If you've ever fancied doing an electric vehicle project with a Tesla drivetrain, the latest efforts of the EVTV hack team will be of some interest to you. They have, in effect, broken the manufacturer's code and got the unique electric motor spinning.
Automotive up-cycling, the taking of old, gas-powered vehicles and giving them new electric drivetrains, has really become a thing here in the US, despite the availability of plug-in models from various automakers. The movement even has a week-long annual convention – the Electric Vehicle Conversion Convention (EVCCON), organized by the folks at EVTV – that allows people to show off the fruits of EV-conversion labors and take part in workshops and shop talks.
While the dark cloud that was the Better Place bankruptcy may have had a silver lining for some in Israel, in the US that cumulonimbus is wrapped with lithium. Or, more precisely, lithium manganese oxide (LiMn2O4) with a sprinkling of lithium nickel oxide (LiNiO2). That's because a boat load of batteries intended for those erstwhile BP swapping stations have found their way across the Atlantic and into the clutches of our friends over at EVTV.
Amsterdam is a city of canals and those historic waterways are home to many boats. Many noisy, polluting boats. It could be, though, that by 2020 only electric craft will be allowed to ply these municipal waters, and one company is poised to take full advantage of this happy development.
Ever since lithium batteries first became available to the general public, the popularity of converting gas-powered cars to run on electricity has been on the rise. This is something we can get behind, since not only does recycling previously-manufactured vehicles make environmental sense, it's also great to see classic automotive metal get a new, improved lease on life.
Across the Do-It-Yourself electric-conversion landscape, there is perhaps no EV drivetrain more longed for than that comprised of a liquid-cooled AC motor mated to a single-speed gearbox. Unfortunately, they are difficult to come by, as the motors are typically only made available to automakers and are usually quite expensive. Gearboxes? Fuggedaboutit.
Last September's inaugural Electric Vehicle Conversion Convention (EVCCON) held by the EVTV guys was, by any measure, a resounding success that combined a higher-than-expected turnout (both of participants and cars) with a well-rounded itinerary of activities and discussions. Ironically, given that the organizers are in the business of making a weekly EV-focused web-tv program, the only thing missing in the aftermath was a video document of the event. No more.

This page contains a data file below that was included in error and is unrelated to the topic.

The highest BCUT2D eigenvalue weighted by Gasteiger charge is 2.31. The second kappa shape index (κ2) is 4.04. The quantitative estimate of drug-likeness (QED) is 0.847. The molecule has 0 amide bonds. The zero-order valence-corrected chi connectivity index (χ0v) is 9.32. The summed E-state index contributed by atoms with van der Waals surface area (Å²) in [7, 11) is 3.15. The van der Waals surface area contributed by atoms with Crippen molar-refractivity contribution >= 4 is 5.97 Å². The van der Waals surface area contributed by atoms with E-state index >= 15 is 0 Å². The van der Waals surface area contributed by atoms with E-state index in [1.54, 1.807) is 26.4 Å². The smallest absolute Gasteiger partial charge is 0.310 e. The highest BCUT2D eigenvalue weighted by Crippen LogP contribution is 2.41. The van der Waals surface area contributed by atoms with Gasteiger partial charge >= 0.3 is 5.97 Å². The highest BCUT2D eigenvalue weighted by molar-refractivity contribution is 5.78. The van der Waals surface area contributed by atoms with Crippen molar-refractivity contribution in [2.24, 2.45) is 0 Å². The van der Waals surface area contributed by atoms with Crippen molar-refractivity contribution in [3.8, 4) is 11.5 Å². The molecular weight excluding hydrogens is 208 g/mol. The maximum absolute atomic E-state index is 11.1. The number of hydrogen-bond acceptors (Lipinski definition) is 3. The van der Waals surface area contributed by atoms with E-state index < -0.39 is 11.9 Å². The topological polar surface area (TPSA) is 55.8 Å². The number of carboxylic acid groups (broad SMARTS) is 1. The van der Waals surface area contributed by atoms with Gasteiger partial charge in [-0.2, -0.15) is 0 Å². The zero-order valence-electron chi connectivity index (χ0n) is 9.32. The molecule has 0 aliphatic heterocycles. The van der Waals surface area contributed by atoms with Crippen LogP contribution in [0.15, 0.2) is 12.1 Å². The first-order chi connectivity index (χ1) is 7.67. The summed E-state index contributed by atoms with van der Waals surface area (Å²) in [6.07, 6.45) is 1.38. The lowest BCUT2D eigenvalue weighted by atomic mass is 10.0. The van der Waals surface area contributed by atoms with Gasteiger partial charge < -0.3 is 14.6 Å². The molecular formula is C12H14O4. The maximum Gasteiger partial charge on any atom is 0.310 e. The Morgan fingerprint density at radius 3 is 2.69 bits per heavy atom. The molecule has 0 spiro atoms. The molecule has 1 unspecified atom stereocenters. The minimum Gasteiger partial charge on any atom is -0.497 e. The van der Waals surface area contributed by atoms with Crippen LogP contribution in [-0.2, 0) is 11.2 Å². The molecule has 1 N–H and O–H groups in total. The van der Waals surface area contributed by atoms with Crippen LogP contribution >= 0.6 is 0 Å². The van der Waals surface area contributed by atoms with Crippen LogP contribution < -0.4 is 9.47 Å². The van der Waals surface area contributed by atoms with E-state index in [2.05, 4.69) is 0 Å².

The recent Electric Vehicle Conversion Convention (EVCCON) hosted by EVTV appears to have been an unqualified success and plans are already afoot for next year's event. By all accounts, attendees were more than happy with an itinerary that included autocross and drag racing, numerous information sessions, along with an address by Chris Paine of Who Killed The Electric Car? fame, followed by a viewing of his latest film, Revenge of the Electric Car.
Cape Girardeau is generally thought of – when it's thought of at all – as a modest Missouri town on a slow bend in the Mississippi river. For five days beginning September 21st however, it will become the center of the electric car conversion universe as Jack Rickard and his "compadre and consigliore" Brian Noto of EVTV host the Electric Vehicle Conversion Convention (EVCcon).
The EVTV team has recently finished electrifying their sweet '57 Porsche 356A Speedster replica and will soon be sending it off to their "roller" supplier, Special Editions Inc., for further testing and inspection. With that project in the can, they are ready to try something new. The projects that they have undertaken to date have been relatively expensive – $50,000 and up – and so it has been decided that the next vehicle to be lavished with batteries and an electric motor will be
We've discussed regenerative braking quite a bit here on AutoblogGreen – the process of capturing energy during deceleration and storing it for future use – and pretty much every electric vehicle with an AC motor utilizes it. And why not? On paper, putting energy back into your batteries should extend your driving range. But what if it didn't? Would it be worth the expense or hassle?
In the "Can I convert a gas vehicle to electric" installation of our Greenlings series we featured a video of a very sweet '57 Porsche 356 Speedster reproduction from Special Edition that had an electric drivetrain installed in place of its original gas-burner. Jack Rickard, the man behind that project, has now begun a second conversion that, Speedster styling aside, should be even sweeter. Not only that, as part of his EV-TV website effort, every bit of the process is being filmed and posted fo
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